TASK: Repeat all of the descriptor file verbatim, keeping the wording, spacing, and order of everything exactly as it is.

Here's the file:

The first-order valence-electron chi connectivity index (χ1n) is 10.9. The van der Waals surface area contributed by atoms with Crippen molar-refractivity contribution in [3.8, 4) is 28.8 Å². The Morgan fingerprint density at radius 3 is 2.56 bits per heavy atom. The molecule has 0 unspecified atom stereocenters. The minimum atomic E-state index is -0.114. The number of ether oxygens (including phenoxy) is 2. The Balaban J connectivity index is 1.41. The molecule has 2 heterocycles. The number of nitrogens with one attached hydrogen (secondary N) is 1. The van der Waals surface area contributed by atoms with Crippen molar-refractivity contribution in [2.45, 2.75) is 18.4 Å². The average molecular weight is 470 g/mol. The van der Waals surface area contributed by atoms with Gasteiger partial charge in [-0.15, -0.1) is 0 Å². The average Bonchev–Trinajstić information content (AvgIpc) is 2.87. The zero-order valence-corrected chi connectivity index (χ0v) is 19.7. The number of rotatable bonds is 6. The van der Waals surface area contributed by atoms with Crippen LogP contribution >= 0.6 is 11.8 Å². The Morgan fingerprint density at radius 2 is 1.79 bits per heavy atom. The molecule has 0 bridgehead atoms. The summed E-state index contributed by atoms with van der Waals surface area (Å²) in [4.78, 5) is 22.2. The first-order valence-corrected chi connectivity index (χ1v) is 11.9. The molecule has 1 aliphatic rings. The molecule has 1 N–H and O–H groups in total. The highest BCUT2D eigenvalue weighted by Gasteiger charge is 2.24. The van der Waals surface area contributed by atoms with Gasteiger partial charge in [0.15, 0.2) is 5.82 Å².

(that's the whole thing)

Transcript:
The first-order valence-electron chi connectivity index (χ1n) is 10.9. The van der Waals surface area contributed by atoms with Crippen molar-refractivity contribution in [3.8, 4) is 28.8 Å². The Morgan fingerprint density at radius 3 is 2.56 bits per heavy atom. The molecule has 0 unspecified atom stereocenters. The minimum atomic E-state index is -0.114. The number of ether oxygens (including phenoxy) is 2. The Balaban J connectivity index is 1.41. The molecule has 2 heterocycles. The number of nitrogens with one attached hydrogen (secondary N) is 1. The van der Waals surface area contributed by atoms with Crippen molar-refractivity contribution in [2.45, 2.75) is 18.4 Å². The average molecular weight is 470 g/mol. The van der Waals surface area contributed by atoms with Gasteiger partial charge in [-0.15, -0.1) is 0 Å². The average Bonchev–Trinajstić information content (AvgIpc) is 2.87. The zero-order valence-corrected chi connectivity index (χ0v) is 19.7. The number of rotatable bonds is 6. The van der Waals surface area contributed by atoms with Crippen LogP contribution >= 0.6 is 11.8 Å². The Morgan fingerprint density at radius 2 is 1.79 bits per heavy atom. The molecule has 0 bridgehead atoms. The summed E-state index contributed by atoms with van der Waals surface area (Å²) in [4.78, 5) is 22.2. The first-order valence-corrected chi connectivity index (χ1v) is 11.9. The molecule has 1 aliphatic rings. The molecule has 1 N–H and O–H groups in total. The highest BCUT2D eigenvalue weighted by Gasteiger charge is 2.24. The van der Waals surface area contributed by atoms with Gasteiger partial charge in [0.15, 0.2) is 5.82 Å².